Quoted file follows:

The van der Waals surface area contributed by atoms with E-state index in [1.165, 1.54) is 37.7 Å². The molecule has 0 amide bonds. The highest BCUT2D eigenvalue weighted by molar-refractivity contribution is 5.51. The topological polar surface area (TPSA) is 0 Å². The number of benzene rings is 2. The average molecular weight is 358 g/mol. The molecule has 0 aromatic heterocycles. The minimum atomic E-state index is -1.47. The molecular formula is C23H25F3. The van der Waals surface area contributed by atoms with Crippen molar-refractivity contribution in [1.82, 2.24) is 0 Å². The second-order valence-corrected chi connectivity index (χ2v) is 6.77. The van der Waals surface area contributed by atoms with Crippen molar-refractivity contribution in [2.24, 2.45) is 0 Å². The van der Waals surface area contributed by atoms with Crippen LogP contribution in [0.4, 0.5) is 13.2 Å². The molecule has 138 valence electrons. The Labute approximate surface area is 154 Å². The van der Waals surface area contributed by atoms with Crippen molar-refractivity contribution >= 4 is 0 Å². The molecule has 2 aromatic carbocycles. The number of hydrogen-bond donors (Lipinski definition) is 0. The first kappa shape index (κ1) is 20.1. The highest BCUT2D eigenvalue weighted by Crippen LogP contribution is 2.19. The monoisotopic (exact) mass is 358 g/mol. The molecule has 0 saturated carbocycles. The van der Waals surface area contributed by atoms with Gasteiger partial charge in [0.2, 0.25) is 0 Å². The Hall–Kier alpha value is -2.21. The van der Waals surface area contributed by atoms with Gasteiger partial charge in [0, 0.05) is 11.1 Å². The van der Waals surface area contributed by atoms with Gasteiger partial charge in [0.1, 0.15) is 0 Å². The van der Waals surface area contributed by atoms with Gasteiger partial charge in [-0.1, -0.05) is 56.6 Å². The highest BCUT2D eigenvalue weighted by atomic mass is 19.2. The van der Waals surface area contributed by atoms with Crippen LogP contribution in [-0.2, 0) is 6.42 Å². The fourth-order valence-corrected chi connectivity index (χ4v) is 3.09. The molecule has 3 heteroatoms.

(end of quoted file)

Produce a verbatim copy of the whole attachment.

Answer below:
The van der Waals surface area contributed by atoms with E-state index in [1.165, 1.54) is 37.7 Å². The molecule has 0 amide bonds. The highest BCUT2D eigenvalue weighted by molar-refractivity contribution is 5.51. The topological polar surface area (TPSA) is 0 Å². The number of benzene rings is 2. The average molecular weight is 358 g/mol. The molecule has 0 aromatic heterocycles. The minimum atomic E-state index is -1.47. The molecular formula is C23H25F3. The van der Waals surface area contributed by atoms with Crippen molar-refractivity contribution in [1.82, 2.24) is 0 Å². The second-order valence-corrected chi connectivity index (χ2v) is 6.77. The van der Waals surface area contributed by atoms with Crippen molar-refractivity contribution in [2.24, 2.45) is 0 Å². The van der Waals surface area contributed by atoms with Crippen LogP contribution in [0.4, 0.5) is 13.2 Å². The molecule has 138 valence electrons. The Labute approximate surface area is 154 Å². The van der Waals surface area contributed by atoms with Crippen molar-refractivity contribution >= 4 is 0 Å². The molecule has 2 aromatic carbocycles. The number of hydrogen-bond donors (Lipinski definition) is 0. The first kappa shape index (κ1) is 20.1. The highest BCUT2D eigenvalue weighted by Crippen LogP contribution is 2.19. The monoisotopic (exact) mass is 358 g/mol. The molecule has 0 saturated carbocycles. The van der Waals surface area contributed by atoms with Gasteiger partial charge in [0.2, 0.25) is 0 Å². The Hall–Kier alpha value is -2.21. The van der Waals surface area contributed by atoms with Gasteiger partial charge in [0, 0.05) is 11.1 Å². The van der Waals surface area contributed by atoms with Gasteiger partial charge in [0.1, 0.15) is 0 Å². The van der Waals surface area contributed by atoms with Gasteiger partial charge in [-0.1, -0.05) is 56.6 Å². The highest BCUT2D eigenvalue weighted by atomic mass is 19.2. The van der Waals surface area contributed by atoms with Crippen LogP contribution in [-0.2, 0) is 6.42 Å². The fourth-order valence-corrected chi connectivity index (χ4v) is 3.09. The molecule has 3 heteroatoms.